• Stories
  • Useful Links

Hypoglycaemia, a hypo, is when you have too little glucose in your blood (below 4.0mmol/l).  The symptoms listed below, may warn you of an impending hypoglycaemic attack.  These symptoms do not all occur at the same time.  If you are not sure, measure your blood glucose.

Mild hypoglycaemia without unconsciousness does not have severe consequences.  Hypoglycaemia should not frequently occur.  If you suffer from frequent hypoglycaemia you should contact your Diabetes Specialist Nurse for a possible adjustment of your insulin dosages.

Symptoms of Hypoglycaemia

You may feel:

  • Weak
  • Shaky
  • Dizzy

You may have:

  • Headache
  • Lack of Concentration

You may get:

  • Extreme hunger
  • Break into a sweat

You might be:

  • Pale
  • Irritable
  • Confused

Causes of Hypoglycaemia

Hypoglycaemia is caused by too much insulin in the body and therefore blood glucose levels fall below normal.  Whenever you have had a hypo always find out what the cause could have been.  Anything which lowers blood glucose may be the cause of a hypo:

  1. Taking too much insulin, e.g. accidental overdose
  2. Unplanned exercise
  3. Too little carbohydrate taken, or not taken soon enough after insulin injection
  4. Alcohol consumption
  5. Overestimated your carbohydrate portion
  6. Extremes of temperature

Treatment of Hypoglycaemia

As soon as you feel the symptom, act straight away.  Don’t make the mistake of playing down a hypo!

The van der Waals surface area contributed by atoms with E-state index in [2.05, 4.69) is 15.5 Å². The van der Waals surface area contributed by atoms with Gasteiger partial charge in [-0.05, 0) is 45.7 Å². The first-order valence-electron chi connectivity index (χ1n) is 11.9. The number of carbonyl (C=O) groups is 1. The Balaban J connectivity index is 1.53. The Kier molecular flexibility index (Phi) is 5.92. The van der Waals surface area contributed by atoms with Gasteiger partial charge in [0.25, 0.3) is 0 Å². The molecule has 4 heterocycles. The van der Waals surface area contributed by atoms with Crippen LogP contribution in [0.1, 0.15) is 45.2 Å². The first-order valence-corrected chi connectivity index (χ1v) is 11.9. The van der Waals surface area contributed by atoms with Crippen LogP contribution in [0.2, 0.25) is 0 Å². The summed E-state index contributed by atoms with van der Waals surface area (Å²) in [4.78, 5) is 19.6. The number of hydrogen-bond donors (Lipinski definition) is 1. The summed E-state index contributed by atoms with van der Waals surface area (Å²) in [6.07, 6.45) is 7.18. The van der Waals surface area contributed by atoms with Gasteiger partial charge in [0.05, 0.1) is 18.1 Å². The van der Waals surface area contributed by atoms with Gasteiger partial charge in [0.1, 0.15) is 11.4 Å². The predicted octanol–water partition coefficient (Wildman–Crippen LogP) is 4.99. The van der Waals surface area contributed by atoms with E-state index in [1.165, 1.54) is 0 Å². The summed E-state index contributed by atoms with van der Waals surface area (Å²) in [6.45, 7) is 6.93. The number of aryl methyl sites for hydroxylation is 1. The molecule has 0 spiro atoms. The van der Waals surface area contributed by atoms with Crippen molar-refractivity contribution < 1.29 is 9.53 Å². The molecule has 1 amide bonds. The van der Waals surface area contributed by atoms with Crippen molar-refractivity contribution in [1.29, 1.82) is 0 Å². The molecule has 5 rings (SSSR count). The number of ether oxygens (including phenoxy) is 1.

Always treat hypos immediately.

Whenever you suffer from hypoglycaemia you have to immediately take carbohydrates to make your blood glucose levels rise.  You need to eat or drink 10g to 20g fast acting sugary carbohydrate eg

  • 60ml to 120ml Lucozade original
  • 100ml to 200ml cola or lemonade (10g CHO per 100ml)
  • 3-6 dextrose tablets
  • 1 to 2 tubes of glucogel

It is very important that you follow this first fast acting carbohydrate with a slow acting carbohydrate (10-20g) such as: a sandwich, roll, toast, banana or your next meal if it is due.  It is always very important to measure your blood glucose levels during and after an episode of hypoglycaemia.

Please inform your diabetes team when severe night time hypos occur.  You should always carry your preferred hypo treatment with you at all times in order to be able to treat a hypo immediately.



Need More Help?

The CHOICE diabetes education programme is available in NI and the border counties of Republic of Ireland, ask your Diabetes Team

Choice Programme